There were two people in El Paso who were not fluently bilingual. I was one of them. The other one was the security guard at the bus transfer station on the Plaza. I asked him where the Historic District was. I’d seen signs pointing towards it but nothing that told me I was in it. I later read in a brochure that I had walked all the way through and around it. Twice. He didn’t know we were in the Historic District. No one I asked in El Paso knew where the Historic District was. Not even the cops.

Though I speak only enough Spanish to order fried shoes with extra jalapeno in a Mexican restaurant (while trying to order two enchiladas with rice) and he speaks only enough English to sound profound and confusing at the same time, we had a great conversation. At least, I think we did. We laughed a lot. We smiled a lot. We brought the sunshine of laughter into the lives of all who witnessed the wildly flailing dance of hand gestures that tends to break out between two people who aren’t conversant in each other’s languages but are determined to converse anyway.

He had a great leathery face, a sweet gap-toothed smile, and bright eyes only slightly obscured by thick lenses of prescription sunglasses. In response to my inquiry on how to get to the border he fished a picture out of his wallet. In it were a young Latino man, a young white woman, and two small children. They were posed in front of a cloudy blue background that screamed Sears Photo Studio. The adults wore the uncomfortable wooden smiles of people who had been trying to maintain a smile for ten seconds longer than they naturally could while a photographer geeked out on his F-Stop. The kids were too small to care.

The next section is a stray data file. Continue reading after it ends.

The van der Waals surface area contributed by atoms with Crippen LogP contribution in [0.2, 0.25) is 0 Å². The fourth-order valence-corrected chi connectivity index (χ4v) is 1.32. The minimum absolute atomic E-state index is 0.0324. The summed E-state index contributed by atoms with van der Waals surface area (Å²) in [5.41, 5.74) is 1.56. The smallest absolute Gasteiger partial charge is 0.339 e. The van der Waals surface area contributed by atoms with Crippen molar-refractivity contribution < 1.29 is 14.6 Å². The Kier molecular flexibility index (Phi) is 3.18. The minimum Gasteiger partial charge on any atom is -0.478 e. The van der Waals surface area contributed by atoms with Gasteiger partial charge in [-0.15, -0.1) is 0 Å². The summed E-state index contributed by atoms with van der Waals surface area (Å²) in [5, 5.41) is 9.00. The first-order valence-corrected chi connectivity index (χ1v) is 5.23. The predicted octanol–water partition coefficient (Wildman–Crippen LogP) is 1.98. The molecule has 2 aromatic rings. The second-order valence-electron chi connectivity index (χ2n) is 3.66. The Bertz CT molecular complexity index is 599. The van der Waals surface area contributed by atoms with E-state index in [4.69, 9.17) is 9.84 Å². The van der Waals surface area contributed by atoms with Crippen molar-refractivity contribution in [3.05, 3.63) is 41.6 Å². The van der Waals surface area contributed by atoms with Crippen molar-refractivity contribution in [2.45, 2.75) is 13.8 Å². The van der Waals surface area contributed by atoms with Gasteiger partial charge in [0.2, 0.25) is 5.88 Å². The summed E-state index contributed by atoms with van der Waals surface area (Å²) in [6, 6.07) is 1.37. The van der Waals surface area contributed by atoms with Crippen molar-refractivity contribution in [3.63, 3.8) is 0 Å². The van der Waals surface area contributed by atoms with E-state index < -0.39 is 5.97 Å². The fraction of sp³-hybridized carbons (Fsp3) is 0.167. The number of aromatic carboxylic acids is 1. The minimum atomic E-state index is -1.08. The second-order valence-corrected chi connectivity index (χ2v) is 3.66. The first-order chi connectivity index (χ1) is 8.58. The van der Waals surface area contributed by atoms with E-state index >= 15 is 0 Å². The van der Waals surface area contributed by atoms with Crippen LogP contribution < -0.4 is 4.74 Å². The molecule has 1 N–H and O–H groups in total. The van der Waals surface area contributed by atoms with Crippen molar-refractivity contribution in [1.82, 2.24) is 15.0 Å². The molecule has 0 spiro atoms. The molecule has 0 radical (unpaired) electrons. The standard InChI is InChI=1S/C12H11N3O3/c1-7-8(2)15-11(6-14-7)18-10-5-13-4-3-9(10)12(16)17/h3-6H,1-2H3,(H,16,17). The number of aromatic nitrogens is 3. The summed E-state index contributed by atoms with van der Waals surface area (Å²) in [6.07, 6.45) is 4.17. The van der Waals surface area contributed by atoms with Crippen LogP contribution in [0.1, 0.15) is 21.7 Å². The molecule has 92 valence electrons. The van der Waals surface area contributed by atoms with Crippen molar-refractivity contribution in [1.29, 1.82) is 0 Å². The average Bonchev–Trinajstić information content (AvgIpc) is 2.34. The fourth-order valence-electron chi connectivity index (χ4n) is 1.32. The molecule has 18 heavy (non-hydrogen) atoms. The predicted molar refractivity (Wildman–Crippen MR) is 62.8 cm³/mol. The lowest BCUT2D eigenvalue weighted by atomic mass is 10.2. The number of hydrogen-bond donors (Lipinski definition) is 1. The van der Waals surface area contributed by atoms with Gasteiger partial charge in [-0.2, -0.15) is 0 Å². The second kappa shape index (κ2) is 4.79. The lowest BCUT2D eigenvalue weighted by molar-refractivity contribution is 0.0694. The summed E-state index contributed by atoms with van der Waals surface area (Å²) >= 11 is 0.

He pointed to the man in the picture.

“My son.”

He pointed to the young woman, “Daughter in law”. He said it slowly and very clear. Like he had practiced it.

“Good girl, good wife”, he said tapping her picture.

I pointed to the kids. “Grandchildren,” I asked.

He beamed and shook his head in the affirmative and looked at them again in the picture.

“First,” he said, “I worry they not enough Mexican. Her people first worry they too much Mexican.”

“What about now?”

He broke into that broad missing tooth smile and looked at his grandchildren in the picture.

“Now they all of our Grandchildren. Everything good.”

Like any city of close to four million, El Paso-Jaurez has its share of problems. Like any city that size it’s batting average on knocking those problems down is hovering right around the Mendoza line. But if I was the mayor of El Paso and I wanted to tell people about my city, I would put up posters showing that security guard and the other set of grandparents beaming at those two little kids and put a simple caption underneath the photo.

“Everything good.”